France's data privacy regulator said has fined Google 100,000 euros for collecting private information while compiling its panoramic Street View service.
It is one of the steepest fines that the CNIL, the National Commission for Information Freedom, has fined since the watchdog obtained the power in 2004 to impose financial sanctions in 2004. While 100,000 euro might be huge for CNIL, we doubt it is much more than Google spends on rubber bands, but we guess its heart is in the right place.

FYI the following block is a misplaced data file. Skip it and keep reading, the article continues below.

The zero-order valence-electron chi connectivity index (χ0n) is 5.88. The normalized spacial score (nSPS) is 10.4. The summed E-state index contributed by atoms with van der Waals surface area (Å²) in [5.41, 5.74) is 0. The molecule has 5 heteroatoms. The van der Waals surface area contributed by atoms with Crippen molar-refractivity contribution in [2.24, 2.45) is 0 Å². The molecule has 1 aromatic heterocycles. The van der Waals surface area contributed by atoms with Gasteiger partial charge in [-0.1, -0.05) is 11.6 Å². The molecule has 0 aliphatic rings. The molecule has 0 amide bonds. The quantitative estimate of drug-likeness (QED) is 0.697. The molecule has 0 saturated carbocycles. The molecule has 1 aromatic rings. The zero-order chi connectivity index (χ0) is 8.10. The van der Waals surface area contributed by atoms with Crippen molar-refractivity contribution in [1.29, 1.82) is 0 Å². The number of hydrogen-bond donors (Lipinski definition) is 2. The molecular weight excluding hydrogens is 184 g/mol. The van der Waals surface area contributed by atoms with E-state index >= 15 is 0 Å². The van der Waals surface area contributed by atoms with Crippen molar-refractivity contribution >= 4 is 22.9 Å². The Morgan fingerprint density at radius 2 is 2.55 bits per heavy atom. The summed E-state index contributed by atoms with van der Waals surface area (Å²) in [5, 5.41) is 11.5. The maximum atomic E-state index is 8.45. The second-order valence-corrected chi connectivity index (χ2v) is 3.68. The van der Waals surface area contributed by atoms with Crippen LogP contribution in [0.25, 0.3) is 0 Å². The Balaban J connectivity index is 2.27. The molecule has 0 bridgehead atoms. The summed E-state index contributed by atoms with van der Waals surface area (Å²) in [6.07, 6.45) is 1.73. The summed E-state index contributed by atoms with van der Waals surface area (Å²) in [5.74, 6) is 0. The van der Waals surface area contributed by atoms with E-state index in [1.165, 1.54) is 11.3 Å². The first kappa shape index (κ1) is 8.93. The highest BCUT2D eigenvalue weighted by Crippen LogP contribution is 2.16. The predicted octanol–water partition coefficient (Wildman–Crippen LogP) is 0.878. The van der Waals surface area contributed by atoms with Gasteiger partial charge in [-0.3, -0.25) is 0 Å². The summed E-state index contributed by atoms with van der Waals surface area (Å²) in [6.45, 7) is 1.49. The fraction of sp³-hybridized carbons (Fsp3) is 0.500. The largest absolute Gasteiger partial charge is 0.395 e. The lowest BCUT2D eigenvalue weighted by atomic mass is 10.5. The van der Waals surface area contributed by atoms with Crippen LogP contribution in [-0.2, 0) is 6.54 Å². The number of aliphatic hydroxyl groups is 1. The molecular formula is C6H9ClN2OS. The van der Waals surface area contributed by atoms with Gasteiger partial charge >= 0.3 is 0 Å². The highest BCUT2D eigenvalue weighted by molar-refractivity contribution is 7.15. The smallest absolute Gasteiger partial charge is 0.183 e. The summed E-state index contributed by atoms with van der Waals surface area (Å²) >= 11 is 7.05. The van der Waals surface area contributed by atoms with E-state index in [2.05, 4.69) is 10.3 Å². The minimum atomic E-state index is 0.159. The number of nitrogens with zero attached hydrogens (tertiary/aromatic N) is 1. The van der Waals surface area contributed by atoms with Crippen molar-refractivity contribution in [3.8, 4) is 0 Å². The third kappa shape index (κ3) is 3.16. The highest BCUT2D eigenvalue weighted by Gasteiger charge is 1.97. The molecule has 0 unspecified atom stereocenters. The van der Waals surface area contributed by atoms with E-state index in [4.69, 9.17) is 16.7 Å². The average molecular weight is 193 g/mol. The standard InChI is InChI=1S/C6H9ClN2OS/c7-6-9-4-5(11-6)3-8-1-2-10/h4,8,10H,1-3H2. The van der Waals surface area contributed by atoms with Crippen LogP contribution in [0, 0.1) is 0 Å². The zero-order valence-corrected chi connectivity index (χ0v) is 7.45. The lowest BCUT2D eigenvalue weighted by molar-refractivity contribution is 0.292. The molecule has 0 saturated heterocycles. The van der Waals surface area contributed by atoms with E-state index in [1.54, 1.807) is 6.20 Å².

Google launched its Street View service, which provides panoramic views of city streets, to a controversy over privacy. Things were made worse when Google admitted in 2010 that its specially equipped cars taking the photographs were also picking up Wi-Fi data and had inadvertently captured unencrypted private data including passwords and e-mails.
The regulator said this was "unfair collection" of information under French law and Google had received economic benefits from the data.